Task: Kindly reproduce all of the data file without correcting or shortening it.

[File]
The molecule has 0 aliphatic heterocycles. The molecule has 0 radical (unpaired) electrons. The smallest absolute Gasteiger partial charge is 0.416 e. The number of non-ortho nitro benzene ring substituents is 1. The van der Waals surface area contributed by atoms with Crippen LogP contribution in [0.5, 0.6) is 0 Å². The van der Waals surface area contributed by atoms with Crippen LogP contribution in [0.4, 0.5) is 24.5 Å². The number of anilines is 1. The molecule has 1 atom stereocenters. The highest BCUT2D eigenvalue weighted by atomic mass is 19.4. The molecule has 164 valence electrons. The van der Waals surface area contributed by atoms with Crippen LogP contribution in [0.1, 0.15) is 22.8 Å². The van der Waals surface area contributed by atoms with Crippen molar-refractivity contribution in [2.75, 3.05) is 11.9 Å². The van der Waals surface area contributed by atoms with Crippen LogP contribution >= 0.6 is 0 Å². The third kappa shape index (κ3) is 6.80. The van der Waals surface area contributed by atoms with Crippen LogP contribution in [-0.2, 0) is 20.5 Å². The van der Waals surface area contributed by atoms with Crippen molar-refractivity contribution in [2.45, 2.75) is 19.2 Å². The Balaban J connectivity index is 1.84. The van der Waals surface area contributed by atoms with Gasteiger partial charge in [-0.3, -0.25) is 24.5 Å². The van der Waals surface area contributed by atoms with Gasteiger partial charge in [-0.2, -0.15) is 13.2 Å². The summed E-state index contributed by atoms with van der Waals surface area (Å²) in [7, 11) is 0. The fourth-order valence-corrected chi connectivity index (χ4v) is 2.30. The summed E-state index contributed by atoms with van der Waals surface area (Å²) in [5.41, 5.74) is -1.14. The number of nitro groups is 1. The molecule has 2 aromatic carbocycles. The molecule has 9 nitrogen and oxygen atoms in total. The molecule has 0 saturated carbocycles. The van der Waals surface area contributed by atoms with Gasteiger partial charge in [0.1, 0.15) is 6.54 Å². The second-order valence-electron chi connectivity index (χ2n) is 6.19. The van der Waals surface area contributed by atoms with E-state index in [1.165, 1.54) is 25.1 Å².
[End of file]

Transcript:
The molecule has 0 aliphatic heterocycles. The molecule has 0 radical (unpaired) electrons. The smallest absolute Gasteiger partial charge is 0.416 e. The number of non-ortho nitro benzene ring substituents is 1. The van der Waals surface area contributed by atoms with Crippen LogP contribution in [0.5, 0.6) is 0 Å². The van der Waals surface area contributed by atoms with Crippen LogP contribution in [0.4, 0.5) is 24.5 Å². The number of anilines is 1. The molecule has 1 atom stereocenters. The highest BCUT2D eigenvalue weighted by atomic mass is 19.4. The molecule has 164 valence electrons. The van der Waals surface area contributed by atoms with Crippen LogP contribution in [0.1, 0.15) is 22.8 Å². The van der Waals surface area contributed by atoms with Crippen molar-refractivity contribution in [2.75, 3.05) is 11.9 Å². The van der Waals surface area contributed by atoms with Crippen LogP contribution >= 0.6 is 0 Å². The third kappa shape index (κ3) is 6.80. The van der Waals surface area contributed by atoms with Crippen LogP contribution in [-0.2, 0) is 20.5 Å². The van der Waals surface area contributed by atoms with Crippen molar-refractivity contribution in [2.45, 2.75) is 19.2 Å². The Balaban J connectivity index is 1.84. The van der Waals surface area contributed by atoms with Gasteiger partial charge in [-0.3, -0.25) is 24.5 Å². The van der Waals surface area contributed by atoms with Gasteiger partial charge in [-0.2, -0.15) is 13.2 Å². The summed E-state index contributed by atoms with van der Waals surface area (Å²) in [7, 11) is 0. The fourth-order valence-corrected chi connectivity index (χ4v) is 2.30. The summed E-state index contributed by atoms with van der Waals surface area (Å²) in [5.41, 5.74) is -1.14. The number of nitro groups is 1. The molecule has 2 aromatic carbocycles. The molecule has 9 nitrogen and oxygen atoms in total. The molecule has 0 saturated carbocycles. The van der Waals surface area contributed by atoms with Gasteiger partial charge in [0.1, 0.15) is 6.54 Å². The second-order valence-electron chi connectivity index (χ2n) is 6.19. The van der Waals surface area contributed by atoms with E-state index in [1.165, 1.54) is 25.1 Å².